February 21, 2019 5:00 pm - February 24, 2019 10:00 pm
Global | United States of America | Washington, D.C. | Various
The Smithsonian’s Mother Tongue Film Festival celebrates cultural and linguistic diversity by showcasing films and filmmakers from around the world over four days of free screenings in Washington, D.C. Since 2016, the annual festival has opened on February 21, International Mother Language Day.
Now in its fourth year, the festival is an official event of the 2019 International Year of Indigenous Languages. The four-day festival will open on United Nation’s International Mother Language Day, Thursday, February 21, and will feature 22 films and audiovisual experiences from 33 countries in 62 languages. Through a curated selection of films, the festival celebrates language revitalization around the world and explores the relationship between language vitality and personal and community wellbeing.
The festival opens an opening reception Thursday, February 21, at 6 p.m. at the National Museum of the American Indian in celebration of International Mother Language Day, and runs through Sunday, February 24. Screenings will take place at multiple locations across the Smithsonian and Washington, D.C. A complete schedule of screenings, including times and locations, is available at mothertongue.si.edu.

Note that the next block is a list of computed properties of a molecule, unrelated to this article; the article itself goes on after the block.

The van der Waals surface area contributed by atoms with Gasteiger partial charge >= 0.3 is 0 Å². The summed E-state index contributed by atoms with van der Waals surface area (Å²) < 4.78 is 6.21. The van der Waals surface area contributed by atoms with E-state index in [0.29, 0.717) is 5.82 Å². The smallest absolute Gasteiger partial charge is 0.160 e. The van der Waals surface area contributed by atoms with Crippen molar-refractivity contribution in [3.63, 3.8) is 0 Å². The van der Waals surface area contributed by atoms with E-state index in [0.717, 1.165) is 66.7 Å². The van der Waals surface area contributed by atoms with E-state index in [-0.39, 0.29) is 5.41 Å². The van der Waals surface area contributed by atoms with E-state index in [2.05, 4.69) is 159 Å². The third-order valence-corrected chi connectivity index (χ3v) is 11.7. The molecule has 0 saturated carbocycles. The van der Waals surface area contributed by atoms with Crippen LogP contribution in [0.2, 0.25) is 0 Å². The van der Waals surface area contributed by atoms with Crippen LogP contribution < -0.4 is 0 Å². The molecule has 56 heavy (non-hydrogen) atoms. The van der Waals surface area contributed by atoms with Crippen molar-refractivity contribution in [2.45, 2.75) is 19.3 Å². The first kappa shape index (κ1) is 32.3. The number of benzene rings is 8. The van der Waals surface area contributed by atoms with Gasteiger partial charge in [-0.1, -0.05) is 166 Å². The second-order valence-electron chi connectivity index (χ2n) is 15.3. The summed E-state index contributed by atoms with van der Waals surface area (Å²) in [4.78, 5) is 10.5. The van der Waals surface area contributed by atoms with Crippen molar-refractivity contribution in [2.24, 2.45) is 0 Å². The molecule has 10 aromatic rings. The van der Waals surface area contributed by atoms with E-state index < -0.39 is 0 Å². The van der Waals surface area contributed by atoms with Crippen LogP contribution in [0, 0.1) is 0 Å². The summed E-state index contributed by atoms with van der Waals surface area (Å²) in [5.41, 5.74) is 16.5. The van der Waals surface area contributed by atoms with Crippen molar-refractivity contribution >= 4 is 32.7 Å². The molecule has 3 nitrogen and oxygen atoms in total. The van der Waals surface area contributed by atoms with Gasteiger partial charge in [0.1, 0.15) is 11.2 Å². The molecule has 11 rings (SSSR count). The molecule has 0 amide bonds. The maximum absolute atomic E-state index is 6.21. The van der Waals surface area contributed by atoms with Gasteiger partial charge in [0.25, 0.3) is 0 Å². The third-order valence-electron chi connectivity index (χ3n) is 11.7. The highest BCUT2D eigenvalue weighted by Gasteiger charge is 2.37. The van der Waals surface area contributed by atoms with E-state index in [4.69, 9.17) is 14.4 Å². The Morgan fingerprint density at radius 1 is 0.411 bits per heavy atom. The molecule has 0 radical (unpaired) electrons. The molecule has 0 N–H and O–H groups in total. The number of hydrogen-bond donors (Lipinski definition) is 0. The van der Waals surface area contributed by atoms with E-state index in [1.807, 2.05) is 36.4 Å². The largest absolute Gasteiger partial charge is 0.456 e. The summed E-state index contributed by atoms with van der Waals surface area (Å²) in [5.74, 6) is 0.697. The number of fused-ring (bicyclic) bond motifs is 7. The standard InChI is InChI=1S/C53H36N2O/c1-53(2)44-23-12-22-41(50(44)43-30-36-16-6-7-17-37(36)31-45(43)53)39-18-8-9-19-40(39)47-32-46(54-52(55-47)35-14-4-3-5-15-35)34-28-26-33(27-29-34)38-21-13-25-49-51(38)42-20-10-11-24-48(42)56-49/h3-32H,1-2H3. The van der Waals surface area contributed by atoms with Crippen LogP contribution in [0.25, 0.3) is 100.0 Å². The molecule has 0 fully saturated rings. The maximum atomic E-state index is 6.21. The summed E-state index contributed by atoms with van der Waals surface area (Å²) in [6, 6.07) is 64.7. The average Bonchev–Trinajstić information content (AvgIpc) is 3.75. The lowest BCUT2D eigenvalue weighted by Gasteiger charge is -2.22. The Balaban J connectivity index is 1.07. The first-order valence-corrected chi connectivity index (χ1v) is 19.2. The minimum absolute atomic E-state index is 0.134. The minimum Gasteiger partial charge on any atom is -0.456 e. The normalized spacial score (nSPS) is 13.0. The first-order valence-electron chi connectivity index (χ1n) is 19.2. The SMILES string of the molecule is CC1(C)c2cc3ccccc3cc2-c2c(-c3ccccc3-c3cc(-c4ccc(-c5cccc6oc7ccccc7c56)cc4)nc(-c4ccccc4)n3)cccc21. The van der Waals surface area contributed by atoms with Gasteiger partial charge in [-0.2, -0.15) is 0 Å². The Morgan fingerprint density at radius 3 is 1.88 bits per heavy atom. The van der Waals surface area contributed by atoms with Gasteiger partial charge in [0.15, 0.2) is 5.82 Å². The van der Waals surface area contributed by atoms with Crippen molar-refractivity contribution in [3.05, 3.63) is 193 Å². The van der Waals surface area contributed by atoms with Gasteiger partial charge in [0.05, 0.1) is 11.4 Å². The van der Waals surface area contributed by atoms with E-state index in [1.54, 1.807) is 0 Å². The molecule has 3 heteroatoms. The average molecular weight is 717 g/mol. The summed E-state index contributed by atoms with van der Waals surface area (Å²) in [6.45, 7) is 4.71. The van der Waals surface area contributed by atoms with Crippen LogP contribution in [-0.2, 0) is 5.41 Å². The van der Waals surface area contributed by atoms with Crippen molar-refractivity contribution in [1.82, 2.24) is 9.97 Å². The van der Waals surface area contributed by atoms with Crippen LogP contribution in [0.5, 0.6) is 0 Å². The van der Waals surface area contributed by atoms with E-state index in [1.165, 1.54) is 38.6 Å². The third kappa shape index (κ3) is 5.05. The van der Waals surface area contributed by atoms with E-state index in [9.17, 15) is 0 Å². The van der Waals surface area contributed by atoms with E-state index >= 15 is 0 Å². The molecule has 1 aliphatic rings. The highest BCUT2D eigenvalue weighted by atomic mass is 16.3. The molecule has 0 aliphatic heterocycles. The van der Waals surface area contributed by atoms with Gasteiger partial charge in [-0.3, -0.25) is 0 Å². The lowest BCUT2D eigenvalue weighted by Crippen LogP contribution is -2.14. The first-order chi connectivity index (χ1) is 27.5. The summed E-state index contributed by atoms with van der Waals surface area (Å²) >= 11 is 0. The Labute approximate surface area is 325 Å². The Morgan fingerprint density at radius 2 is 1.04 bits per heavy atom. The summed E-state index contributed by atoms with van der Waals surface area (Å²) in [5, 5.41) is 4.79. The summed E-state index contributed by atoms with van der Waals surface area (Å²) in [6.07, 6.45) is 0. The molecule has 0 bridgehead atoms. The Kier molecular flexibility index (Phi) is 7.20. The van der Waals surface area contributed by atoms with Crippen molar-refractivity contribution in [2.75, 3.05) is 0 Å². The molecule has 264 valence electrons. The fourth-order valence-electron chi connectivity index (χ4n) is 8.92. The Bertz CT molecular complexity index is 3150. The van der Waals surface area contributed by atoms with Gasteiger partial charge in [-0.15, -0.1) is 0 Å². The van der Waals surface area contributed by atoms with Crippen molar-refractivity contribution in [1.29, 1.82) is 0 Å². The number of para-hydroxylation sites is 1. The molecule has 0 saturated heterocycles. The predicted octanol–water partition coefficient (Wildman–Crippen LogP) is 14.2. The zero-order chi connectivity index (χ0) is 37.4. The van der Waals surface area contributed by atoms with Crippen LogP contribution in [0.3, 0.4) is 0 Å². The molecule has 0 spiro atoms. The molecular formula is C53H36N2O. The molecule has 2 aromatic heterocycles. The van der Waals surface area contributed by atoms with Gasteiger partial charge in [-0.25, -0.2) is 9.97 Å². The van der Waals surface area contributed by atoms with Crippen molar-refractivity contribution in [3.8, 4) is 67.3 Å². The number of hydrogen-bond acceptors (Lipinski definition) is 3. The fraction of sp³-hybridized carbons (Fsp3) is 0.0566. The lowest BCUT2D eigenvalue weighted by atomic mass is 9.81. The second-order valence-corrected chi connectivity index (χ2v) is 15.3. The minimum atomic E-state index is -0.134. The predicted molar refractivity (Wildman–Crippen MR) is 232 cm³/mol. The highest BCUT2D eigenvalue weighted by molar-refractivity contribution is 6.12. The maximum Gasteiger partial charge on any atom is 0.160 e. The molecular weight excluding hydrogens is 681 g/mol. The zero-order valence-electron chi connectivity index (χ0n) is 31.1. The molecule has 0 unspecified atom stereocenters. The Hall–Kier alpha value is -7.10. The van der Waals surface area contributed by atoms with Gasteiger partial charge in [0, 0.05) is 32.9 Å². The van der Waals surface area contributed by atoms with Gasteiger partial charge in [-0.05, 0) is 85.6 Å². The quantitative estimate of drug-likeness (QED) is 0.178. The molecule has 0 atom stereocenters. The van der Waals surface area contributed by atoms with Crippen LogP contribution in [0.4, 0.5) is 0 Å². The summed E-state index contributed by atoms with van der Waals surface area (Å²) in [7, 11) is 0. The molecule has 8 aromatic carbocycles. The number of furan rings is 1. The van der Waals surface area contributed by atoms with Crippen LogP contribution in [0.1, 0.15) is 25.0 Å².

The festival will open with the Washington, D.C., premiere screening of the award-winning Sgaawaay K’uuna (Edge of the Knife) on Thursday, February 21, at 7 p.m. in the National Museum of the American Indian’s Rasmuson Theater. The festival will close with the world-tour premiere of Lena Herzog’s Last Whispers: Oratorio for Vanishing Voices, Collapsing Universes and a Falling Tree Sunday, February 24, at 6 p.m. in the Kennedy Center’s Terrace Theater. Last Whispers is simultaneously a film projection and a choral pre-recorded composition with spatialized 8.1 sound design. Image and sound are poetically linked through 3D animation, video drone footage, and still images. Composed of archival linguistic recordings, the oratorio is a chorus of extinct and endangered languages. The project’s director, sound engineer, and composer will be available for questions following the performance.
All screenings are free and open to the public.